September 11, 2017 – A Colorado School of Mines professor was among the experts who testified before a U.S. House of Representatives committee about private sector exploration of the moon.
George Sowers, professor of practice in mechanical engineering, addressed the House Committee on Science, Space & Technology on September 7. Other witnesses at the hearing included NASA’s director of advanced exploration systems and representatives from three private-sector companies that have expressed interest in pursuing lunar missions, Moon Express, Astrobotic Technology Inc. and Blue Origin.
A fellow of the American Institute of Aeronautics and Astronautics, Sowers joined Mines this year after retiring from his position as vice president and chief scientist of United Launch Alliance. While at ULA, his team developed an architecture for fully reusable in-space stages fueled by propellant mined, refined and distributed in space.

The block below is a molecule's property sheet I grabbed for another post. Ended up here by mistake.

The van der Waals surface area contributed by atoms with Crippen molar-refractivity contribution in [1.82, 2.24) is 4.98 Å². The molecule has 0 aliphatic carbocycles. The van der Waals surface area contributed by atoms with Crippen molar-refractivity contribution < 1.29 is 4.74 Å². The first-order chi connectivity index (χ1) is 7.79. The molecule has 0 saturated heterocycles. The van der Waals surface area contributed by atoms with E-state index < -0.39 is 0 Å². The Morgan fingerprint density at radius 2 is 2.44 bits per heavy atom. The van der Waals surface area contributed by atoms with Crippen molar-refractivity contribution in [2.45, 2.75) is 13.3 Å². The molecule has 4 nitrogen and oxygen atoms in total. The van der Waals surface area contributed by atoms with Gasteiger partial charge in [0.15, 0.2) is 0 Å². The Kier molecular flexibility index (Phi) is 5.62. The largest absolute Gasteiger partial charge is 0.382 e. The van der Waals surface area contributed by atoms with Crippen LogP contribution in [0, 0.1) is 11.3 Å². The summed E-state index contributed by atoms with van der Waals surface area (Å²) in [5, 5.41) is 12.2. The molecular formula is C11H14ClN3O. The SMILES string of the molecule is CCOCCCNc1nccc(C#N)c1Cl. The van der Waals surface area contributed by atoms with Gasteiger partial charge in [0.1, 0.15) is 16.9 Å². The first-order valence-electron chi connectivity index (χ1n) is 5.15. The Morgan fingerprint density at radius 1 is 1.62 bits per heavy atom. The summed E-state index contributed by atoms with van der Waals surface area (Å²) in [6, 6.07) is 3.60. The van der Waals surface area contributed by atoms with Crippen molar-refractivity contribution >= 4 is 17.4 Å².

“There have been two major economic revolutions in human history: the agricultural revolution of 10,000 years ago which gave birth to human civilization and the industrial revolution of 300 years ago which gave rise to the tremendous increase in human well-being and prosperity we enjoy today. Space resources will be the third major economic revolution and will usher in an era of unprecedented prosperity and flourishing,” Sowers said in his written testimony. “Furthermore, the development of space resources will enable us to save the Earth as we unchain human progress from the constraints of Earth’s ever diminishing resources.”
“Compared to Earth, the resources available in space are virtually infinite. Consider. The power output of the sun is ten trillion times the entire world’s power consumption. Just one metallic asteroid, 500 meters in diameter, contains more platinum group metals than have ever been mined. Finally, we now know, in large part through the efforts of NASA, that the inner solar system contains abundant quantities of water. If you have water, you have hydrogen and oxygen, which are the most efficient chemical propellants known. Water is the oil of space,” Sowers said.